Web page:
Learn how to control permissions in the backend panel.

Permissions allow users to have specific privileges and functions in the backend panel. An example might be the ability to create or delete a record, or view the server logs. These permissions are based on the role assigned and can be granted on a per-user basis.

# Permission Codes

Permissions codes define a single permission and are string keys that use a "dot" notation, for example, some.area.permission_name. These permissions are granted to users by either direct assignment or by inheritance through their role.

When checking if a user has a specific permission, the permission for that user's role are inherited and then overridden by any permissions applied directly to that user. For example:

  • If user Bob has role called Genius; and
  • Role Genius has the eat_cake permission; but
  • Bob has the eat_cake permission specifically set to deny; then
  • Bob will not get to eat_cake.


  • If Bob has the permission eat_vegetables assigned directly to him, but;
  • The Genius role does not, then;
  • Bob still gets to eat_vegetables.

# Nested Permissions

Permission codes support a nested structure to provide a cleaner interface when selecting permissions. To nest a permission code the "dot" value must be a direct descendant of its parent and unlimited nesting is supported.

In the following example, the manage_entries permission must be granted for the manage_entries.create and manage_entries.publish codes to become available. Visually it is represented like this:

├── manage_entries | ├── manage_entries.create | └── manage_entries.publish └── delete_entries

# Access Levels

Access to all parts of an October CMS instance is controlled by the permissions system. The BackendAuth::userHasAccess method is a quick way to check if the current user is logged in and has permission to a specific area.

// Returns true if the user has permission
$permissionGranted = BackendAuth::userHasAccess('utilities.logs');

# Super Users

Administrators can be granted a special flag called a "super user" that allows access to all areas. When granted, the permission system is bypassed with access to all areas. Super users are not visible to other regular administrators.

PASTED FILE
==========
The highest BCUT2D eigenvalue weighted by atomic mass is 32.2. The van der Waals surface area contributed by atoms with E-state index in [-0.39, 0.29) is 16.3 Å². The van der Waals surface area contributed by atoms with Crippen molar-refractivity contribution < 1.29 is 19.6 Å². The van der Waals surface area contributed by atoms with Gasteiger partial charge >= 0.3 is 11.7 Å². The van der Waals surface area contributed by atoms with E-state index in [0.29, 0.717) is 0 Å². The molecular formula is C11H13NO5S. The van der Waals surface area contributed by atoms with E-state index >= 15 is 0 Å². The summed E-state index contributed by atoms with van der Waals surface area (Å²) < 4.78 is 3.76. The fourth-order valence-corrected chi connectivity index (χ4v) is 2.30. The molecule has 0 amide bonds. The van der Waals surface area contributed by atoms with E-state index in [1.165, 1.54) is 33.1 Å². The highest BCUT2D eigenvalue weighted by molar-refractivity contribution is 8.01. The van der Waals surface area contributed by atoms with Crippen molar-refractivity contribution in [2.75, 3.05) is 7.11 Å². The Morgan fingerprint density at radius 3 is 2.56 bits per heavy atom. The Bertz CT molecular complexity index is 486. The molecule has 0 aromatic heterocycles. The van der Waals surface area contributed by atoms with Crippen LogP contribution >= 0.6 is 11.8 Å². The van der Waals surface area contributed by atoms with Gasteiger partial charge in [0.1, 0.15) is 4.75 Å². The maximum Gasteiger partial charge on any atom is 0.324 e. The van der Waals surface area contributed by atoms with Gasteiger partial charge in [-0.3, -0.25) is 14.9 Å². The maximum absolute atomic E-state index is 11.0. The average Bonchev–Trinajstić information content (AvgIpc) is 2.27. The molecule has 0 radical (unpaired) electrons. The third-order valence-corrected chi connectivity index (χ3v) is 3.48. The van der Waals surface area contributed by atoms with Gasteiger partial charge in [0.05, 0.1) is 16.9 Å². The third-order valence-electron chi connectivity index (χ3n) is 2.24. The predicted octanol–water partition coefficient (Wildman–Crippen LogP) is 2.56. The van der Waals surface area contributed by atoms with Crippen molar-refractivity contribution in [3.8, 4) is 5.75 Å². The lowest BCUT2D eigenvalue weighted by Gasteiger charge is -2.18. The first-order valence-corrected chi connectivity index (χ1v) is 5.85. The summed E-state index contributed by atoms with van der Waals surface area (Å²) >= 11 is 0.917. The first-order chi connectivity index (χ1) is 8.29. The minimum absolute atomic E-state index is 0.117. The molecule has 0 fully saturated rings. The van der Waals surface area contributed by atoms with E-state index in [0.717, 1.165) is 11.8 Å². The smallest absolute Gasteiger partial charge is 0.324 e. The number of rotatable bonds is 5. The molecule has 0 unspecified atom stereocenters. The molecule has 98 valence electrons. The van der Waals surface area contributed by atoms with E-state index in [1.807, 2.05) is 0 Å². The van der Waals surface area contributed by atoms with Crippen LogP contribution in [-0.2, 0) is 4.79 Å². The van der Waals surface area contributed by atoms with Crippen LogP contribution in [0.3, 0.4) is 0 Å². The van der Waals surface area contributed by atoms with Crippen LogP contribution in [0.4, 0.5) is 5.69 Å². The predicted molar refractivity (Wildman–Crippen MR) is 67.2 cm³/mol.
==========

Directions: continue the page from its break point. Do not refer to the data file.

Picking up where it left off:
Any super user can create and remove other super users, so it should only be granted to the highest level administrator or owner of the application.

# Roles

Roles use the Backend\Models\UserRole model and are groupings of permissions with a name and description used to identify the role. An administrator can only have one role assigned to them at once.

October CMS ships with two default system roles called developer and publisher. Any number of custom roles with their own combinations of permissions can be created and applied to users.

System roles cannot change their permissions however they can be deleted if not required.

# Role Hierarchy

Each role is assigned a ranked position in the backend panel, represented as the sort_order column in the database. This allows a basic organisational structure to be established where users can only manage roles lower than their own role.

In the following example, the Senior Editor can manage all the users, outranking Staff Writer and Fact Checker roles. Whereas, the Fact Checker role cannot see users or manage permissions above them, in the Staff Writer and Senior Editor roles.

  • Senior Editor
  • Staff Writer
  • Fact Checker

If the Manage Admins → Manage Roles permission is granted, users can manage their own users, permissions and roles existing below their current role.

# Registering Permissions